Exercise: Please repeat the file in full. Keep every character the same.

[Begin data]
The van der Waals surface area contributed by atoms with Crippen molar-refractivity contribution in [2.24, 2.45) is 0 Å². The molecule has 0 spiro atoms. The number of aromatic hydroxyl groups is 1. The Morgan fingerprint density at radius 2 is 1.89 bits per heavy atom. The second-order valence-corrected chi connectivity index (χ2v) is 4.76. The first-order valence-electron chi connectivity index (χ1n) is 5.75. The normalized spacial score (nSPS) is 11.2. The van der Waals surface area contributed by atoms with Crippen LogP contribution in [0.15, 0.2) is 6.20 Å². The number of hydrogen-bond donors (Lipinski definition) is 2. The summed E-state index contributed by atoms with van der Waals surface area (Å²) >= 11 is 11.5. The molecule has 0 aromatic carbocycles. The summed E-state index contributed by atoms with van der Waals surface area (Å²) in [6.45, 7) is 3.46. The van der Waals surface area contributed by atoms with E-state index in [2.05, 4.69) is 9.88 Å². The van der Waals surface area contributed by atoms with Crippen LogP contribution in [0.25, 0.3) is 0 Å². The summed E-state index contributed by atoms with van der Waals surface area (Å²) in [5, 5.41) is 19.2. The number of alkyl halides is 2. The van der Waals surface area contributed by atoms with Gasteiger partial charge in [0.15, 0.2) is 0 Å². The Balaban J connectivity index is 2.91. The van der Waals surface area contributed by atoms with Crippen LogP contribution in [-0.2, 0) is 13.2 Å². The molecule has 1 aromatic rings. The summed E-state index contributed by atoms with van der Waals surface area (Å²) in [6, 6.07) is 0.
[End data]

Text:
The van der Waals surface area contributed by atoms with Crippen molar-refractivity contribution in [2.24, 2.45) is 0 Å². The molecule has 0 spiro atoms. The number of aromatic hydroxyl groups is 1. The Morgan fingerprint density at radius 2 is 1.89 bits per heavy atom. The second-order valence-corrected chi connectivity index (χ2v) is 4.76. The first-order valence-electron chi connectivity index (χ1n) is 5.75. The normalized spacial score (nSPS) is 11.2. The van der Waals surface area contributed by atoms with Crippen LogP contribution in [0.15, 0.2) is 6.20 Å². The number of hydrogen-bond donors (Lipinski definition) is 2. The summed E-state index contributed by atoms with van der Waals surface area (Å²) >= 11 is 11.5. The molecule has 0 aromatic carbocycles. The summed E-state index contributed by atoms with van der Waals surface area (Å²) in [6.45, 7) is 3.46. The van der Waals surface area contributed by atoms with E-state index in [2.05, 4.69) is 9.88 Å². The van der Waals surface area contributed by atoms with Crippen LogP contribution in [0.25, 0.3) is 0 Å². The summed E-state index contributed by atoms with van der Waals surface area (Å²) in [5, 5.41) is 19.2. The number of alkyl halides is 2. The van der Waals surface area contributed by atoms with Gasteiger partial charge in [0.15, 0.2) is 0 Å². The Balaban J connectivity index is 2.91. The van der Waals surface area contributed by atoms with Crippen LogP contribution in [-0.2, 0) is 13.2 Å². The molecule has 1 aromatic rings. The summed E-state index contributed by atoms with van der Waals surface area (Å²) in [6, 6.07) is 0.